On Tuesday I wrote that "Parliament isn’t just a place to score political points". Yet some Labour MPs obviously disagree. One might have hoped that during a financial crisis members would want to use Treasury Questions as an opportunity to represent the concerns of their constituents, but apparently not.
To his credit, the Speaker was having none of it, and George Osborne was reportedly moved to thank him.
In the spirit of political balance (sort of) I have accompanied each of the following passages with a little bit of light-hearted, good-natured personal abuse. I have no doubt that these MPs will appreciate it.
Lyn Brown got the ball rolling:
"Lyn Brown (West Ham) (Lab): I congratulate the Chancellor on the recapitalisation of banks, which has been admired and copied throughout the world, but was that task helped by the leaking of confidential documents by the Bank of England and by the hon. Gentleman on the Opposition Front Bench on “The Andrew Marr Show”? What does the Chancellor think of his opposite number’s judgment? [Interruption.]
What does the Chancellor think of you Lyn? I bet he thinks you’re stupid. ‘Stupid Lynne Browne’ he probably calls you, deliberately spelling your name incorrectly in his head.
Karen Buck was positively menacing:
"Ms Buck: Mr Speaker, I wonder whether it might be possible for you to accept a note signed by everyone on the Labour Benches, because for the next 18 months we all intend to do little else other than attack the shadow Chancellor. [ Interruption. ]
Mr. Speaker: Order. A genuine attack is one thing, but a personal attack on anyone’s integrity will be stopped. I just put that on the record, but I know that the hon. Lady will not indulge in any personal attacks on anyone.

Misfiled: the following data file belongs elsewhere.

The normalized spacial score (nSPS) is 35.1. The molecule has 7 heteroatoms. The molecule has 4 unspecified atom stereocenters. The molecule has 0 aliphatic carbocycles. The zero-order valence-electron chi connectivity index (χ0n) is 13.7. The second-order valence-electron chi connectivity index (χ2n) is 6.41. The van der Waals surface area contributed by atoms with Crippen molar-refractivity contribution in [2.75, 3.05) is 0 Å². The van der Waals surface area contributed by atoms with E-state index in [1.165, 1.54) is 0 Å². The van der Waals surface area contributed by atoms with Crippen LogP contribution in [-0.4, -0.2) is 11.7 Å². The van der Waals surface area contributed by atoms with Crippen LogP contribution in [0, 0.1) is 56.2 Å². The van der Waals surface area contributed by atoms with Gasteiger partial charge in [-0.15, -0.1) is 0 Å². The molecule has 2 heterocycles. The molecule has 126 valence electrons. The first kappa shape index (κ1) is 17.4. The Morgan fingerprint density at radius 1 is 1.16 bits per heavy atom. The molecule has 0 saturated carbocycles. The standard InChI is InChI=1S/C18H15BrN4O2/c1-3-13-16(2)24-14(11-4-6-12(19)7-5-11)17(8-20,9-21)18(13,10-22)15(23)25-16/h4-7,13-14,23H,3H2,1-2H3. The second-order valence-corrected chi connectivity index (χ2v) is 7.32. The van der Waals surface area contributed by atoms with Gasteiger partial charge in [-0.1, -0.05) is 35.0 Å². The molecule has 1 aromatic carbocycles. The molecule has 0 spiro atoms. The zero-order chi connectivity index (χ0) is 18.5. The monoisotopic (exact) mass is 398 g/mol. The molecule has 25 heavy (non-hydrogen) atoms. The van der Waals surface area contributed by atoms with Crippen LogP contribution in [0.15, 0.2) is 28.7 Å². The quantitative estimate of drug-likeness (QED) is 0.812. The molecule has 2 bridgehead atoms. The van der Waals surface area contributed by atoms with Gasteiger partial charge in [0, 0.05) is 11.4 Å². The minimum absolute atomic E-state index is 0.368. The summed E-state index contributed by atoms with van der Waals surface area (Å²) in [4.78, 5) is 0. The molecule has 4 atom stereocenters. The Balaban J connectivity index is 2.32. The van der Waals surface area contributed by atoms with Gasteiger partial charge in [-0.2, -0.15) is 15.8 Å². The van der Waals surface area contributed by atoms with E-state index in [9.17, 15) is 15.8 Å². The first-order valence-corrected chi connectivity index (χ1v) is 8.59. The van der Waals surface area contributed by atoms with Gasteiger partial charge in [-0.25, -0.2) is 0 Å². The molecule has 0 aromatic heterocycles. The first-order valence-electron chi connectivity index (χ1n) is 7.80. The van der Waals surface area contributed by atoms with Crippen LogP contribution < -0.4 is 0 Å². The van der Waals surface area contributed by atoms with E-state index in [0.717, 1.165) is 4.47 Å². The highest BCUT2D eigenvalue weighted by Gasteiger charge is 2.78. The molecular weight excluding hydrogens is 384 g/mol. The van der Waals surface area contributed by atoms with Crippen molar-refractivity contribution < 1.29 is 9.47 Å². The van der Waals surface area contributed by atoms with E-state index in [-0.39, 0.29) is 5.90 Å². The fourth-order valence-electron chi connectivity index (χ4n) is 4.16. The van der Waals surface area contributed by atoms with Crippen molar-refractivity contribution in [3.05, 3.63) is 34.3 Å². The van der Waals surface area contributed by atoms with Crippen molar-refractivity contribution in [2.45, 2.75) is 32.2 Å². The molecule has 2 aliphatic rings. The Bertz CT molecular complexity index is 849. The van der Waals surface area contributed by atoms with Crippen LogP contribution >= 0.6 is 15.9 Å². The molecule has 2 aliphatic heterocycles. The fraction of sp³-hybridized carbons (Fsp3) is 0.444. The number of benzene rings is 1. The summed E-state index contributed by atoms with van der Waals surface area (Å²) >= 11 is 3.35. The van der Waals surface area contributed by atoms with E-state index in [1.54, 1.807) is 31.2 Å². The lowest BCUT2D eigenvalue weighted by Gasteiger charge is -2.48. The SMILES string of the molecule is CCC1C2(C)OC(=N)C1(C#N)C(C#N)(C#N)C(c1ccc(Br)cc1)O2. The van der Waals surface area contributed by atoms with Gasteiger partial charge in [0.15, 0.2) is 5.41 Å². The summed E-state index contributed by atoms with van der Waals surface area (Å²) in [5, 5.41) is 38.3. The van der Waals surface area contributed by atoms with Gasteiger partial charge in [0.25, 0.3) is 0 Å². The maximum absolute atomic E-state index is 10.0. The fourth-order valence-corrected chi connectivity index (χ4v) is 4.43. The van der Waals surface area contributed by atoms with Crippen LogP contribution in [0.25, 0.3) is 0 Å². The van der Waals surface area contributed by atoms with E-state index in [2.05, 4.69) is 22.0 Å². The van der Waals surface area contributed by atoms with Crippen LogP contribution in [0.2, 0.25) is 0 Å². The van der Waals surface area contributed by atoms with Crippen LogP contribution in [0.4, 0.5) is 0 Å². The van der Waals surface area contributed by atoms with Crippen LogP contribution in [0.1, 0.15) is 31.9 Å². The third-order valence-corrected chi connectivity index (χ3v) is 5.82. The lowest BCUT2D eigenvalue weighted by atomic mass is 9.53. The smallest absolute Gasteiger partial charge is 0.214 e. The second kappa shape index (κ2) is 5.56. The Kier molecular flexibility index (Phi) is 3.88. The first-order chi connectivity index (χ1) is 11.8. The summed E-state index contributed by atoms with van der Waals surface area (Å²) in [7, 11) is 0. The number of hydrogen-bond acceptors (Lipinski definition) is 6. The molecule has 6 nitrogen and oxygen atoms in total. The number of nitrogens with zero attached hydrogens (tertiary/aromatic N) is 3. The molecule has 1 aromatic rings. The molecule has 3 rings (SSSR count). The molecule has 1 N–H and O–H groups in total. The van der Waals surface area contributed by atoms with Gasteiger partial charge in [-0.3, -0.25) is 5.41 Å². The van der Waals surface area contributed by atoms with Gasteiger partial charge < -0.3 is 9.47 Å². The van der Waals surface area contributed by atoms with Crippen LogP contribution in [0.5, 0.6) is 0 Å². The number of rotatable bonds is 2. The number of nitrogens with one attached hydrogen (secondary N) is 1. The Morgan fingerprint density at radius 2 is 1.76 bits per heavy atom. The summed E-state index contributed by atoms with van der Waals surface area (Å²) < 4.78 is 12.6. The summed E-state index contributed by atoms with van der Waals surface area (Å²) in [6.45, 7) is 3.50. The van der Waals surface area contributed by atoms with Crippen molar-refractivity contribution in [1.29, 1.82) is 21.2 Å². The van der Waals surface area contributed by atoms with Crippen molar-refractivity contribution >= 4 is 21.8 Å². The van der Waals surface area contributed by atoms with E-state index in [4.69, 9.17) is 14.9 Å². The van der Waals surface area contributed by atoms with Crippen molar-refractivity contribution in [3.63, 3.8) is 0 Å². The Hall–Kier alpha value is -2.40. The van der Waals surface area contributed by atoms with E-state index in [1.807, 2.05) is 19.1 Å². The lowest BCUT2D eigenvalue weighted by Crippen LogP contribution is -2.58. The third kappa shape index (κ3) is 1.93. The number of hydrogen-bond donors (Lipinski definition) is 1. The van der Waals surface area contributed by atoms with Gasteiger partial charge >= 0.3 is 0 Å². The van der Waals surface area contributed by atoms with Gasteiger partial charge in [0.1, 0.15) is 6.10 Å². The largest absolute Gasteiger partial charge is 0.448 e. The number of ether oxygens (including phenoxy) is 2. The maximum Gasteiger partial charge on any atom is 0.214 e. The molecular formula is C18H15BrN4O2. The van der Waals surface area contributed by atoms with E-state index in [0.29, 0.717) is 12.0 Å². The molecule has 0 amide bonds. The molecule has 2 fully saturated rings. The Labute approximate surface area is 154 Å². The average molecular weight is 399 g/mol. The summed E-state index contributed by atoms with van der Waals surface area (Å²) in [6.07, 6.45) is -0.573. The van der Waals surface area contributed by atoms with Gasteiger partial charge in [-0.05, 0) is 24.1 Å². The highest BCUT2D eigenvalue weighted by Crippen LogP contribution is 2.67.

Do you really have a note to that effect, signed by all Labour MPs Karen? Or did you lie in Parliament? Or was it all a hilarious joke? P.S. I bet Alistair Darling thinks you’re stupid too.
Anne Snelgrove resorted to class warfare:
"Anne Snelgrove (South Swindon) (Lab): Is it bad judgment to oppose Government action to protect small savers’ money in banks and building societies, or just another example of social justice from the perspective of the Bullingdon club?
Snelly, as justice demands she is called from now on, purports to be: "South Swindon’s voice in Westminster, not Westminster’s voice in South Swindon". Evidently South Swindon’s voice is shrill and petulant. I suggest avoiding the place at all costs, which is a shame, as Swindon has much to recommend it as a holiday destination.
Dennis Skinner inevitably piped up as well:
"Mr. Dennis Skinner (Bolsover) (Lab): Is the Chancellor aware that it makes a lot more sense to borrow money to create jobs and to help small businesses rather than spending the whole summer cadging money for the Tory party to shore up its finances?
Hi Dennis. What’s it like to share Tony Benn’s most ludicrous views but have none of his charm?
There we are. Equilibrium has been restored.